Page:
Until Mortgage Rates Hit 10.5%, Buying a Home Will Still Be Cheaper

Below is an interesting article recently posted on Forbes.com regarding purchasing being cheaper than renting.

Until Mortgage Rates Hit 10.5%, Buying a Home Will Still Be Cheaper

Than Renting

By

Jed Kolko, Trulia Chief Economist | 6.14.13

The recent rise in

 

mortgage rates has made buying a house a little more expensive: the increase in the 30-year fixed

rate over the past month from 3.4% to 3.9% (Freddie Mac) raised the monthly payment on a $200,000 mortgage by

$56, or 6%. However, because mortgage rates are still near long-term lows, and because prices fell so much after the

housing bubble burst and remain low relative to rents even after recent price increases, buying is still much cheaper

than

 

renting. That means that the recent jump in rates doesn’t change the rent-versus-buy math much.

Rates are likely to keep rising, but how far must rates rise before buying a home starts to look expensive relative to

renting? To answer this, we updated our

 

Rent vs. Buy analysis with the latest asking prices and rents from March,

April, and May 2013. Following our standard approach, we calculated the cost of buying and renting for identical sets

of properties, including maintenance, insurance, taxes, closing costs, down payment, sales proceeds, and, of course,

the monthly mortgage payment on a

 

30-year fixed-rate loan with 20% down and monthly rent. We assume people

will stay in their homes for 7 years, deduct their mortgage interest and property tax payments at the 25% tax bracket,

and get modest home price appreciation (see the detailed methodology and example

 

here). Here’s what we found:

Buying remains cheaper than renting so long as

 

mortgage rates are below 10.5%. At 3.9%, the current 30-year fixed

rate according to Freddie Mac, buying is 41% cheaper than renting nationally. With a 5% mortgage rate, buying is still

34% cheaper than renting nationally. Mortgage rates would have to rise a huge amount – to 10.5% – to tip the math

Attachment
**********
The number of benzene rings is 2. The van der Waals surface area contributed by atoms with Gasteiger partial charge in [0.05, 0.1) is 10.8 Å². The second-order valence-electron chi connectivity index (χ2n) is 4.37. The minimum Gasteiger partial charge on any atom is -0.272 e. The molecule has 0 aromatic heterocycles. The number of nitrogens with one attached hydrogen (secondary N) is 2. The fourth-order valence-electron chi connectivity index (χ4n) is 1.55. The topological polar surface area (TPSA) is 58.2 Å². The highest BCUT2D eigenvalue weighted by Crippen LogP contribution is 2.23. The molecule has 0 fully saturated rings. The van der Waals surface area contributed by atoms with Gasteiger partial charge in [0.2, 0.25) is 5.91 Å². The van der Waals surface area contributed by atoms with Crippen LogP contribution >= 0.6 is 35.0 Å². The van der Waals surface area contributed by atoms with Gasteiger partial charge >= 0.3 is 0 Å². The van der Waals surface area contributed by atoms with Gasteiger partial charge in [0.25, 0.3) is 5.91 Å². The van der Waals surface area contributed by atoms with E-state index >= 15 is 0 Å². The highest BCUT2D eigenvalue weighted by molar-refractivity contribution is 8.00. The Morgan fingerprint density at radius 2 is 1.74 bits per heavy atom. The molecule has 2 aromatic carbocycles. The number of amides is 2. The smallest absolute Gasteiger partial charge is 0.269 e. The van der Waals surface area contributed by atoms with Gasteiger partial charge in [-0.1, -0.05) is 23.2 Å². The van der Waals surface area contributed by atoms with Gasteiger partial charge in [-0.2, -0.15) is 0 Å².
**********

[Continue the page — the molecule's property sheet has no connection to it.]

in favor of

 

renting, which isn’t impossible. Rates were that high throughout the 1980s, but have been consistently

below 10.5% since May 1990.

Each local market, of course, has its own mortgage rate “tipping point” when renting becomes cheaper than buying a

home. At 3.9%, buying is cheaper than renting in all of the 100 largest metros, which means the tipping point is

above 3.9% everywhere. The tipping point is lowest in

 

San Jose, which would tip in favor of renting if rates reach

5.2%. It’s between 5% and 6% in

 

San Francisco and Honolulu, and between 6% and 7% in New York and Orange

County, CA.

But for 78 of the 100 largest metros, the tipping point is 10% or higher. In fact the tipping point is above 20% in

Cleveland

, Memphis, Detroit, and several other metros in the Midwest and South.

Of course, the tipping point also depends on how long you plan to stay in your next home (we assume 7 years) and

whether you itemize your deductions (we assume you do). For instance, if you don’t itemize, or if the mortgage

interest and property tax deductions were eliminated entirely, buying would still be 29% cheaper than renting at a

mortgage rate

of 3.9%, and the tipping point when renting becomes cheaper than buying would be 7.5%.

But just because buying is cheaper than renting, it doesn’t mean you can buy. Lots of people who want to buy don’t

have the downpayment or can’t get a

 

mortgage. Even people who can swing it financially might not be able to buy

right away, before rates rise further, because they might not find the home they want quickly with inventory still so

tight.

So if the recent increase in mortgage rates doesn’t change the rent-versus-buy equation substantially, why does it

matter? The main effect is to reduce the demand for

 

refinancing. Unlike homebuying, refinancing is a relatively

straightforward financial decision: although refinancing has upfront costs, refinancing doesn’t require

 

finding a

home

, thinking hard about your lifestyle, or moving. Since rates have been low for so long, many people who were

able to refinance, already have. As a result, the demand for refinancing is now dropping.

For people who haven’t yet refinanced – and for people looking to buy – rising rates do make housing more

expensive. Rates are now on the rise and are likely to keep rising, thanks to the strengthening economy and the Fed

eventually trying less hard to keep rates low. But it will take big rate increases to turn off prospective homebuyers. At

today’s prices and rents, rates would have to rise to levels we haven’t seen in 20 years before renting is cheaper than

buying a home

on average across the country.

Source: www.forbes.com

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Posted on June 20, 2013 at 9:58 pm
Loren VanCorbach | Category: Uncategorized

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